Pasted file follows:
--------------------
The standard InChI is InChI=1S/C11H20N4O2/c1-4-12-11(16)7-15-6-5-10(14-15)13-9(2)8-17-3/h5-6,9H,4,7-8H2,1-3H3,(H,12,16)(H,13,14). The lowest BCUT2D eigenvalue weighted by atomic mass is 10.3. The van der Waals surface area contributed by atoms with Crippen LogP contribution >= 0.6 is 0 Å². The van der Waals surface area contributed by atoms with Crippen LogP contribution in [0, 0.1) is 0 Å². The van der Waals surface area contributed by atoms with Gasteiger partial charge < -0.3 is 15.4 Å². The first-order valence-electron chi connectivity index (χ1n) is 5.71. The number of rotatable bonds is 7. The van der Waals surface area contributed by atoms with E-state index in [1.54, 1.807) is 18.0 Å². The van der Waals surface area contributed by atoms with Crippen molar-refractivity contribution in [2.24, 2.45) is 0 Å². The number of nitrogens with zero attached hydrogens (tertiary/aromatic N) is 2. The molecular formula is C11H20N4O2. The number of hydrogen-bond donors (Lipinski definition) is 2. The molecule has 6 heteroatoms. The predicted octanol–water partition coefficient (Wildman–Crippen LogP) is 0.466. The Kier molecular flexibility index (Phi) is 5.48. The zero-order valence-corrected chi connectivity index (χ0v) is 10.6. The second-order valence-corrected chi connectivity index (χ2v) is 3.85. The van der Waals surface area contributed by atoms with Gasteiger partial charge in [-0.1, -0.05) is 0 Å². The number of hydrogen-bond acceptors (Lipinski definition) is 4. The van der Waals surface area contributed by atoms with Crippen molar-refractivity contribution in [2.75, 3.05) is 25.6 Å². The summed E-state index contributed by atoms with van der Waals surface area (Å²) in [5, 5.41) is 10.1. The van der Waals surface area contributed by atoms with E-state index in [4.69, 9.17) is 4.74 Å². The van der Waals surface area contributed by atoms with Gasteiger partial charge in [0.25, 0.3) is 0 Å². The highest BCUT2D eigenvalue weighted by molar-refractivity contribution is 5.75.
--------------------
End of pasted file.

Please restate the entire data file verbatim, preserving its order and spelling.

The standard InChI is InChI=1S/C11H20N4O2/c1-4-12-11(16)7-15-6-5-10(14-15)13-9(2)8-17-3/h5-6,9H,4,7-8H2,1-3H3,(H,12,16)(H,13,14). The lowest BCUT2D eigenvalue weighted by atomic mass is 10.3. The van der Waals surface area contributed by atoms with Crippen LogP contribution >= 0.6 is 0 Å². The van der Waals surface area contributed by atoms with Crippen LogP contribution in [0, 0.1) is 0 Å². The van der Waals surface area contributed by atoms with Gasteiger partial charge < -0.3 is 15.4 Å². The first-order valence-electron chi connectivity index (χ1n) is 5.71. The number of rotatable bonds is 7. The van der Waals surface area contributed by atoms with E-state index in [1.54, 1.807) is 18.0 Å². The van der Waals surface area contributed by atoms with Crippen molar-refractivity contribution in [2.24, 2.45) is 0 Å². The number of nitrogens with zero attached hydrogens (tertiary/aromatic N) is 2. The molecular formula is C11H20N4O2. The number of hydrogen-bond donors (Lipinski definition) is 2. The molecule has 6 heteroatoms. The predicted octanol–water partition coefficient (Wildman–Crippen LogP) is 0.466. The Kier molecular flexibility index (Phi) is 5.48. The zero-order valence-corrected chi connectivity index (χ0v) is 10.6. The second-order valence-corrected chi connectivity index (χ2v) is 3.85. The van der Waals surface area contributed by atoms with Gasteiger partial charge in [-0.1, -0.05) is 0 Å². The number of hydrogen-bond acceptors (Lipinski definition) is 4. The van der Waals surface area contributed by atoms with Crippen molar-refractivity contribution in [2.75, 3.05) is 25.6 Å². The summed E-state index contributed by atoms with van der Waals surface area (Å²) in [5, 5.41) is 10.1. The van der Waals surface area contributed by atoms with E-state index in [4.69, 9.17) is 4.74 Å². The van der Waals surface area contributed by atoms with Gasteiger partial charge in [0.25, 0.3) is 0 Å². The highest BCUT2D eigenvalue weighted by molar-refractivity contribution is 5.75.